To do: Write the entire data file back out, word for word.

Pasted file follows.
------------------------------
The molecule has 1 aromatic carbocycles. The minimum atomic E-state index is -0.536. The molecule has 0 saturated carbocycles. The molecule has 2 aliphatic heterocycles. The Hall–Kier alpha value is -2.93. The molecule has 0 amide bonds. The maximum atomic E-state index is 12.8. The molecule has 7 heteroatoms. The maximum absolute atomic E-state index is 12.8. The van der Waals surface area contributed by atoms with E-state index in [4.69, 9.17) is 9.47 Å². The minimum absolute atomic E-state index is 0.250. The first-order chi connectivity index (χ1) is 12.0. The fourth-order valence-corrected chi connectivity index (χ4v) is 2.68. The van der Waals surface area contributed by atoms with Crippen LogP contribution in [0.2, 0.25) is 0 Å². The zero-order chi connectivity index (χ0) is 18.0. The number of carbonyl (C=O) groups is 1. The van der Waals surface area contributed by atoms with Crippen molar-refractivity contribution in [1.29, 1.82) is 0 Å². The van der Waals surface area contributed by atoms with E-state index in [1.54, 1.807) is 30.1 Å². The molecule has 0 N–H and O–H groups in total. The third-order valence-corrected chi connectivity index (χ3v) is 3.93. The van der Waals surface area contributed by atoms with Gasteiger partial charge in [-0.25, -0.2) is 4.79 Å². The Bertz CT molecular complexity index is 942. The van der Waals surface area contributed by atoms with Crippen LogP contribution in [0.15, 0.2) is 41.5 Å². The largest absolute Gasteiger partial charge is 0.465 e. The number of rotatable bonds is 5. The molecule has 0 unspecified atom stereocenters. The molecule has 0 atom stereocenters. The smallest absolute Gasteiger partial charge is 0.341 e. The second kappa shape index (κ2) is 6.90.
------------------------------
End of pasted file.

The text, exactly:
The molecule has 1 aromatic carbocycles. The minimum atomic E-state index is -0.536. The molecule has 0 saturated carbocycles. The molecule has 2 aliphatic heterocycles. The Hall–Kier alpha value is -2.93. The molecule has 0 amide bonds. The maximum atomic E-state index is 12.8. The molecule has 7 heteroatoms. The maximum absolute atomic E-state index is 12.8. The van der Waals surface area contributed by atoms with E-state index in [4.69, 9.17) is 9.47 Å². The minimum absolute atomic E-state index is 0.250. The first-order chi connectivity index (χ1) is 12.0. The fourth-order valence-corrected chi connectivity index (χ4v) is 2.68. The van der Waals surface area contributed by atoms with Crippen LogP contribution in [0.2, 0.25) is 0 Å². The zero-order chi connectivity index (χ0) is 18.0. The number of carbonyl (C=O) groups is 1. The van der Waals surface area contributed by atoms with Crippen molar-refractivity contribution in [1.29, 1.82) is 0 Å². The van der Waals surface area contributed by atoms with E-state index in [1.54, 1.807) is 30.1 Å². The molecule has 0 N–H and O–H groups in total. The third-order valence-corrected chi connectivity index (χ3v) is 3.93. The van der Waals surface area contributed by atoms with Gasteiger partial charge in [-0.25, -0.2) is 4.79 Å². The Bertz CT molecular complexity index is 942. The van der Waals surface area contributed by atoms with Crippen LogP contribution in [0.15, 0.2) is 41.5 Å². The largest absolute Gasteiger partial charge is 0.465 e. The number of rotatable bonds is 5. The molecule has 0 unspecified atom stereocenters. The molecule has 0 atom stereocenters. The smallest absolute Gasteiger partial charge is 0.341 e. The second kappa shape index (κ2) is 6.90.